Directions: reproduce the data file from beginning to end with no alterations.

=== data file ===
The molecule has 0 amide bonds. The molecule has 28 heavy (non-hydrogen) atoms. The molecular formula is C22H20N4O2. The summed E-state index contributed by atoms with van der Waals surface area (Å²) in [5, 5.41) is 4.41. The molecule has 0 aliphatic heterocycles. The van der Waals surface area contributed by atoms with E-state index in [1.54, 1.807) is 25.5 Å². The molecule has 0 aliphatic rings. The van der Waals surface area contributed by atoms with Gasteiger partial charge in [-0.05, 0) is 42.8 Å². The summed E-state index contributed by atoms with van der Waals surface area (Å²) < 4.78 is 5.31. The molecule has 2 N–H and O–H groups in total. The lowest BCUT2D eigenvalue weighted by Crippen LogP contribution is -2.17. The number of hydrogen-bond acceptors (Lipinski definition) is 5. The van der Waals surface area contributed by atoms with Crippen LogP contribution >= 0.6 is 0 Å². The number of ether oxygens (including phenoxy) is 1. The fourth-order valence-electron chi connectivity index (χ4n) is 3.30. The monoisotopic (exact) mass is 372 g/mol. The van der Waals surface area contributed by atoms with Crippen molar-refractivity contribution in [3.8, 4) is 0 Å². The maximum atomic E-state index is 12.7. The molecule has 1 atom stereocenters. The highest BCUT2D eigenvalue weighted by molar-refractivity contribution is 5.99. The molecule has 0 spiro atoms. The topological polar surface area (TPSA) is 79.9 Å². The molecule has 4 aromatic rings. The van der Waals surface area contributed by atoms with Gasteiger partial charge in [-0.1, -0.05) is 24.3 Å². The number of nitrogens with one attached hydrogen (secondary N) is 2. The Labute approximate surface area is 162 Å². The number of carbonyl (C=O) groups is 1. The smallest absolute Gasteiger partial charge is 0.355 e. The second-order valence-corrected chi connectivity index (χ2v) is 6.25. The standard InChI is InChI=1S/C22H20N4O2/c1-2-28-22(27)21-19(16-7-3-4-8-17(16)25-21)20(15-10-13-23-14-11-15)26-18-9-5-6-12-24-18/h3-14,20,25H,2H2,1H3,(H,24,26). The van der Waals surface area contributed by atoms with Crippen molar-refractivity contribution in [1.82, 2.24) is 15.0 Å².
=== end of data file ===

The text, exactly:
The molecule has 0 amide bonds. The molecule has 28 heavy (non-hydrogen) atoms. The molecular formula is C22H20N4O2. The summed E-state index contributed by atoms with van der Waals surface area (Å²) in [5, 5.41) is 4.41. The molecule has 0 aliphatic heterocycles. The van der Waals surface area contributed by atoms with E-state index in [1.54, 1.807) is 25.5 Å². The molecule has 0 aliphatic rings. The van der Waals surface area contributed by atoms with Gasteiger partial charge in [-0.05, 0) is 42.8 Å². The summed E-state index contributed by atoms with van der Waals surface area (Å²) < 4.78 is 5.31. The molecule has 2 N–H and O–H groups in total. The lowest BCUT2D eigenvalue weighted by Crippen LogP contribution is -2.17. The number of hydrogen-bond acceptors (Lipinski definition) is 5. The van der Waals surface area contributed by atoms with Crippen LogP contribution >= 0.6 is 0 Å². The number of ether oxygens (including phenoxy) is 1. The fourth-order valence-electron chi connectivity index (χ4n) is 3.30. The monoisotopic (exact) mass is 372 g/mol. The van der Waals surface area contributed by atoms with Crippen molar-refractivity contribution in [3.8, 4) is 0 Å². The maximum atomic E-state index is 12.7. The molecule has 1 atom stereocenters. The highest BCUT2D eigenvalue weighted by molar-refractivity contribution is 5.99. The molecule has 0 spiro atoms. The topological polar surface area (TPSA) is 79.9 Å². The molecule has 4 aromatic rings. The van der Waals surface area contributed by atoms with Gasteiger partial charge in [-0.1, -0.05) is 24.3 Å². The number of nitrogens with one attached hydrogen (secondary N) is 2. The Labute approximate surface area is 162 Å². The number of carbonyl (C=O) groups is 1. The smallest absolute Gasteiger partial charge is 0.355 e. The second-order valence-corrected chi connectivity index (χ2v) is 6.25. The standard InChI is InChI=1S/C22H20N4O2/c1-2-28-22(27)21-19(16-7-3-4-8-17(16)25-21)20(15-10-13-23-14-11-15)26-18-9-5-6-12-24-18/h3-14,20,25H,2H2,1H3,(H,24,26). The van der Waals surface area contributed by atoms with Crippen molar-refractivity contribution in [1.82, 2.24) is 15.0 Å².